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Utilization of the non-fossil fuel target and its implications in China

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  • Shuwei Zhang
  • Nico Bauer

Abstract

China has pledged to meet a series of political targets on energy and environmental performance, including a target of a 15% non-fossil fuel share in total energy use by 2020. Achieving this target requires expansion of non-fossil energy and restraining energy use, which has implications for achieving the 40-45% carbon intensity reduction target. The present study outlines quantitative formulas to measure the nexus between the dynamics of GDP, energy, and carbon intensity. Considering a 'likely' scenario of the non-fossil fuel expansion envisioned by the Chinese government and a GDP growth rate of 8% per annum, the key to accomplishing both targets is to restrain energy consumption to attain an energy elasticity to GDP of approximately 0.53. Both targets can be achieved simultaneously with the existing non-fossil expansion plan and are within the 'normal' range of GDP growth seen in China over the long term. This is, however, less than the value realized over the last 10 years. To comply with the non-fossil fuel target, the potentially slower expansion of nuclear power capacity must be compensated for by other non-fossil options. Otherwise, there must be a greater attempt to decouple energy demand and economic growth in order to realize a smaller energy elasticity to GDP. Policy relevance China has pledged to achieve a 15% non-fossil fuel share and reduce its carbon intensity by 40-45% by 2020. The key to accomplishing both targets is to restrain energy consumption and promote the development of non-fossil fuels. The achievement of these two targets by 2020 is analysed between share of non-fossil fuel, CO 2 intensity of energy and GDP, and energy elasticity in relation to GDP. This analysis can inform the governmental energy and climate policy on the scale and pace of non-fossil fuel development, and the prerequisite regarding the energy elasticity to GDP to achieve the targets. The impacts of slower expansion of nuclear power capacity on the target achievement and implied elasticity of energy to GDP are also provided, which is close to the policy choice and actions of government on energy saving and emissions reduction.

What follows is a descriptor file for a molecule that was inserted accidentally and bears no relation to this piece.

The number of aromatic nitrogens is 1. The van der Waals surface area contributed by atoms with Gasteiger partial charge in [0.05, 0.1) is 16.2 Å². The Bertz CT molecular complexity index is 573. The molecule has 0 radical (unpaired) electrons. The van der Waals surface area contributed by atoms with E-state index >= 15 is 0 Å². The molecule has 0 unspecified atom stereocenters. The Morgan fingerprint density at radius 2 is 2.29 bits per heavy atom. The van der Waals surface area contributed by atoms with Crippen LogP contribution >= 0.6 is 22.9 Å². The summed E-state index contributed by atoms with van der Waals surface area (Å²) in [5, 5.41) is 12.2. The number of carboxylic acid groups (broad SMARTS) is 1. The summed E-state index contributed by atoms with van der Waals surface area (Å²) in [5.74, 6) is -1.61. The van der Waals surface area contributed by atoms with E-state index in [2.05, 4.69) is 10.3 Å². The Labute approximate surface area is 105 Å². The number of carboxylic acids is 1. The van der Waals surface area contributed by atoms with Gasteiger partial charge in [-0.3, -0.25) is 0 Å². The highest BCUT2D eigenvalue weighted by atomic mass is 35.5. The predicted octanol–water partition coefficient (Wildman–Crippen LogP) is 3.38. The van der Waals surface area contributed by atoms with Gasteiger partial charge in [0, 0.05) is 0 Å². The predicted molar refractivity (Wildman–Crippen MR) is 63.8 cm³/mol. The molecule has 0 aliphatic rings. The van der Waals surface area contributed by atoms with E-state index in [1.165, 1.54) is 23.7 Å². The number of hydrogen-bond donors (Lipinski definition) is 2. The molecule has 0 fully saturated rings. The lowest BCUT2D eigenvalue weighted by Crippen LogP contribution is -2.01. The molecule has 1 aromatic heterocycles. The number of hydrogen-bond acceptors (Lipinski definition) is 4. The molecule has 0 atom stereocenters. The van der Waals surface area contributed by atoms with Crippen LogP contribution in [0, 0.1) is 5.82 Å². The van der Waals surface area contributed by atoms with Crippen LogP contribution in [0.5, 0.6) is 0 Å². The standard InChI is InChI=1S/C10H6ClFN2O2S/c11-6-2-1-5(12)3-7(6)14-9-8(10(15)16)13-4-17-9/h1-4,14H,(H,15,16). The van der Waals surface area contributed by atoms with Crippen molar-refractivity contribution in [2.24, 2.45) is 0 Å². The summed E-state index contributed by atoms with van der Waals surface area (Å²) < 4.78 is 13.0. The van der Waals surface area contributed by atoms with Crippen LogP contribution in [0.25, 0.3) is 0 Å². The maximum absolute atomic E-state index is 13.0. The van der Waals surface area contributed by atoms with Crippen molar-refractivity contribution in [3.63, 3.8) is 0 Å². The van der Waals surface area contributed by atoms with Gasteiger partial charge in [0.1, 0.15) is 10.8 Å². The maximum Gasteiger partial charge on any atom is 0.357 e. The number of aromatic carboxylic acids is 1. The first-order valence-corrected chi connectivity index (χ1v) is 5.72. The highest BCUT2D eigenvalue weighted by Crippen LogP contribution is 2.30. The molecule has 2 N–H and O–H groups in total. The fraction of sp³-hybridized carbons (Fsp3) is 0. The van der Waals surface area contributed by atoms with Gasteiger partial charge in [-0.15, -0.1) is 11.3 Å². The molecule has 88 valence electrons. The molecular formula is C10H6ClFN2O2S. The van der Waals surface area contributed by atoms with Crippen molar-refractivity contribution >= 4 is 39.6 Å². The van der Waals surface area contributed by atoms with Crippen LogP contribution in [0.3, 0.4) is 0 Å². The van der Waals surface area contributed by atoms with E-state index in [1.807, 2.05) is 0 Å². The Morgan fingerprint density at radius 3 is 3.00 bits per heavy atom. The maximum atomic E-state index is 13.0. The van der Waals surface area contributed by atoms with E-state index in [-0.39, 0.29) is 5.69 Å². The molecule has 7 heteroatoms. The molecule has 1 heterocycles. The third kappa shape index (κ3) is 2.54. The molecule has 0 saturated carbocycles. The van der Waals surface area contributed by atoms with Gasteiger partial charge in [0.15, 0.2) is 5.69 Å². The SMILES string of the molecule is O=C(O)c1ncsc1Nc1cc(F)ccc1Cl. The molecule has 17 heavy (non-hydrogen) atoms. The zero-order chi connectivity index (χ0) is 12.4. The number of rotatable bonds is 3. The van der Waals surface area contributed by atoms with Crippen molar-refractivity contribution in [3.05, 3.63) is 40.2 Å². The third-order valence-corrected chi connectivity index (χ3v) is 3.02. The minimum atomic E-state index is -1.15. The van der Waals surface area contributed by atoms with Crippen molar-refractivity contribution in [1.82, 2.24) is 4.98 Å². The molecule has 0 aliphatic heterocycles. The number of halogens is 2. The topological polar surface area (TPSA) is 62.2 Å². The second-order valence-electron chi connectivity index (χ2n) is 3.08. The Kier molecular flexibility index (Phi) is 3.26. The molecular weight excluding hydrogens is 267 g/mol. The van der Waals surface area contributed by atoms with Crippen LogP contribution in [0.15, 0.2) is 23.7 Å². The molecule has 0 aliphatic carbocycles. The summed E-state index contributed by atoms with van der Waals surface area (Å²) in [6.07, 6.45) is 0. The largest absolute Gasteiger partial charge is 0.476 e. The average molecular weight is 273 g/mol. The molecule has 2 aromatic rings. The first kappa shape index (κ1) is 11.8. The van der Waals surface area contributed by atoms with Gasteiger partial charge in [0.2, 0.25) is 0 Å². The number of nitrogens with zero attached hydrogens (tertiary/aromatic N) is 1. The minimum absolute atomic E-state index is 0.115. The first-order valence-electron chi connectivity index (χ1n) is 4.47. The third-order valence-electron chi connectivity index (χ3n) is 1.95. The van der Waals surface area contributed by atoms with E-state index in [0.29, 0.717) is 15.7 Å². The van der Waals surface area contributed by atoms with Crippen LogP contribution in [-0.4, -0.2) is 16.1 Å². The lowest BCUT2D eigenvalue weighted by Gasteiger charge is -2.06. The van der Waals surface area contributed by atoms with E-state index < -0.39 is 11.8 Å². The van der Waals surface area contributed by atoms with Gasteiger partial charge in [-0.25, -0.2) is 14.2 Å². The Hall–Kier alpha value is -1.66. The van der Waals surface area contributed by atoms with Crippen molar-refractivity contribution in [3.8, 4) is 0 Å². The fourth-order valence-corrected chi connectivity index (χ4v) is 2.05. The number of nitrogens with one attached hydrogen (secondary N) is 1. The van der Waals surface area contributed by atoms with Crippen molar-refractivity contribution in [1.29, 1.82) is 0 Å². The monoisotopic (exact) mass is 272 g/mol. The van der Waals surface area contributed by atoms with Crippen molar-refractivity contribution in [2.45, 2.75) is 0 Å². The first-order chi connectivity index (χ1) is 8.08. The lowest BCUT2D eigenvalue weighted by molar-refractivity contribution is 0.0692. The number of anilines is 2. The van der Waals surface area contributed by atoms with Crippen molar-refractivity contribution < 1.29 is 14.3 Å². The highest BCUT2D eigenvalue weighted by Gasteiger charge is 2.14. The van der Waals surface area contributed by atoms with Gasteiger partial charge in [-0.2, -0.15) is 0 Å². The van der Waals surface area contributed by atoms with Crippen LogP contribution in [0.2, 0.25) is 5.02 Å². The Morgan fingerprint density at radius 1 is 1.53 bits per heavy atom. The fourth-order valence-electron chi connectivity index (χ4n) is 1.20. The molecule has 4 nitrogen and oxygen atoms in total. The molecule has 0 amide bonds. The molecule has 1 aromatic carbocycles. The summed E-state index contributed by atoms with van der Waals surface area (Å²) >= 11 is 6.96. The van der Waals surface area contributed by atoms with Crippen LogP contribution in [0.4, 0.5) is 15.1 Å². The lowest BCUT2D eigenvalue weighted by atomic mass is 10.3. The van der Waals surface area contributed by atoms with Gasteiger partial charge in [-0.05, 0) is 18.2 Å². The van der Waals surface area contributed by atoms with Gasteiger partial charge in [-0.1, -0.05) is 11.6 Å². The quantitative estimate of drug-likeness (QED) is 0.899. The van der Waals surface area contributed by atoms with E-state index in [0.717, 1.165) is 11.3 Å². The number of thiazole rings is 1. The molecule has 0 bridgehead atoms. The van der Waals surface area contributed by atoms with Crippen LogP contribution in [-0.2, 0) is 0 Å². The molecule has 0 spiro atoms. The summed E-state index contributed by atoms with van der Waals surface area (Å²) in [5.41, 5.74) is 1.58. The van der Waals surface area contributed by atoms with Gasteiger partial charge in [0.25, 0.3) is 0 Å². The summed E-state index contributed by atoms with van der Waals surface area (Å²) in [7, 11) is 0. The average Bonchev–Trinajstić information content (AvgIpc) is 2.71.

Suggested Citation

  • Shuwei Zhang & Nico Bauer, 2013. "Utilization of the non-fossil fuel target and its implications in China," Climate Policy, Taylor & Francis Journals, vol. 13(3), pages 328-344, May.
  • Handle: RePEc:taf:tcpoxx:v:13:y:2013:i:3:p:328-344
    DOI: 10.1080/14693062.2013.768929
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    Citations

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    Cited by:

    1. Wenbin Lin & Alun Gu & Xin Wang & Bin Liu, 2016. "Aligning emissions trading and feed-in tariffs in China," Climate Policy, Taylor & Francis Journals, vol. 16(4), pages 434-455, May.
    2. Yuan, Yongna & Duan, Hongbo & Tsvetanov, Tsvetan G., 2020. "Synergizing China's energy and carbon mitigation goals: General equilibrium modeling and policy assessment," Energy Economics, Elsevier, vol. 89(C).
    3. Yang Liu & Taoyuan Wei, 2016. "Linking the emissions trading schemes of Europe and China - Combining climate and energy policy instruments," Mitigation and Adaptation Strategies for Global Change, Springer, vol. 21(2), pages 135-151, February.
    4. Yang Liu & Taoyuan Wei, 2016. "Linking the emissions trading schemes of Europe and China - Combining climate and energy policy instruments," Mitigation and Adaptation Strategies for Global Change, Springer, vol. 21(2), pages 135-151, February.
    5. Mittal, Shivika & Dai, Hancheng & Fujimori, Shinichiro & Masui, Toshihiko, 2016. "Bridging greenhouse gas emissions and renewable energy deployment target: Comparative assessment of China and India," Applied Energy, Elsevier, vol. 166(C), pages 301-313.

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